Keill, John; An Examination of Dr. Burnet’s Theory of the Earth. 1698 & An Examination of the Reflections on the Theory of the Earth together with a Defense of the Remarks on Mr. Whiston’s New Theory. 1699

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Keill, John; An Examination of Dr. Burnet’s Theory of the Earth. Oxford, Printed at the Theater, 1698 & An Examination of the Reflections on the Theory of the Earth together with a Defense of the Remarks on Mr. Whiston’s New Theory. Oxford, Printed at the Theater, 1699. Octavo, pp. 8, 224 text figures, 2nd title, pp. 207, text figures.

The work is complete and in the original calf with gilt titles. The binding is tight, light scuffing to the boards and spine edges, the titles are bright. Light foing to outer margins of some pages. In very good condition.

A Professor of Astronomy at Oxford; Keil (1671-1721) was also a High Churchman and throughout his scientific career held a very conservative theological view of the origins of the earth and heavens. However his beliefs did not prevent him from becoming a prominent astronomer, the Savilian Professor of Astronomy at Oxford and author of one of the best text works on astronomy of its day. He was one of the primary supporters of Newtonian mathematics who helped to establish Newton’s reputation in the face of the claims of Leibniz and others.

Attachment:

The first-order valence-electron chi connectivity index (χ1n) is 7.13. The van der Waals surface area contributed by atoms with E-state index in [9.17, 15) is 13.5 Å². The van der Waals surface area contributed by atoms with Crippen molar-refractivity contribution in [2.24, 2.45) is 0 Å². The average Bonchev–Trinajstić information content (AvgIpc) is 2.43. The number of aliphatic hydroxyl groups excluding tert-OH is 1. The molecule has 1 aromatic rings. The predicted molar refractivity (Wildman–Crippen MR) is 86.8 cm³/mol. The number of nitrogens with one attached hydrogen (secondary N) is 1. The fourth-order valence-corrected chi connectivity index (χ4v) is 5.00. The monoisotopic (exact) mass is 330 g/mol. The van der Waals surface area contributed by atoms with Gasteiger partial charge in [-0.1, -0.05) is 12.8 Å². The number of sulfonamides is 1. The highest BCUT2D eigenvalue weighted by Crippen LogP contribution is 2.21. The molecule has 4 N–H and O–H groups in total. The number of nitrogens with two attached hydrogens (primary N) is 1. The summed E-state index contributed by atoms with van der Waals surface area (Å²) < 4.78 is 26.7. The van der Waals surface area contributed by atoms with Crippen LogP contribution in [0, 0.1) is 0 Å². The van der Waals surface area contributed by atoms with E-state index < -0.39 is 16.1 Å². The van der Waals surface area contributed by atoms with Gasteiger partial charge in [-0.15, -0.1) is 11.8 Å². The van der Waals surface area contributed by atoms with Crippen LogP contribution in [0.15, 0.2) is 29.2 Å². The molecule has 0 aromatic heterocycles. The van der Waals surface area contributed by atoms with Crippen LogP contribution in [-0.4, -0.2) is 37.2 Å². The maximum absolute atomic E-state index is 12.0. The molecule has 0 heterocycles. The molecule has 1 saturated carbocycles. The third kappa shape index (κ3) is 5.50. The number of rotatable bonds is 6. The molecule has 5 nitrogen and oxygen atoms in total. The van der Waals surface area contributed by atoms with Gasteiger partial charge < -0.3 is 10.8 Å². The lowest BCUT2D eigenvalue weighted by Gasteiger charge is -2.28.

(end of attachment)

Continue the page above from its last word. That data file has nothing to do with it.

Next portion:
Keill was far more conservative in his theory of the formation of the Earth.
In his work “Theort of the  Earth”  Keill attacked Thomas Burnet for his Cartesian Sacred Theory of the Earth, and William Whiston for his own natural philosophical account of the Earth's early history. Keill accused Burnet of manifesting arrogance by proposing a systematic solution to such difficult problems and he pointed out that Newton had proved in his Principia that the vortices to which Descartes appealed were physically impossible. In his assault on Whiston, he singled out the latter's argument that a comet had given rise to Noah's flood and, in consequence, the oceans that we see today.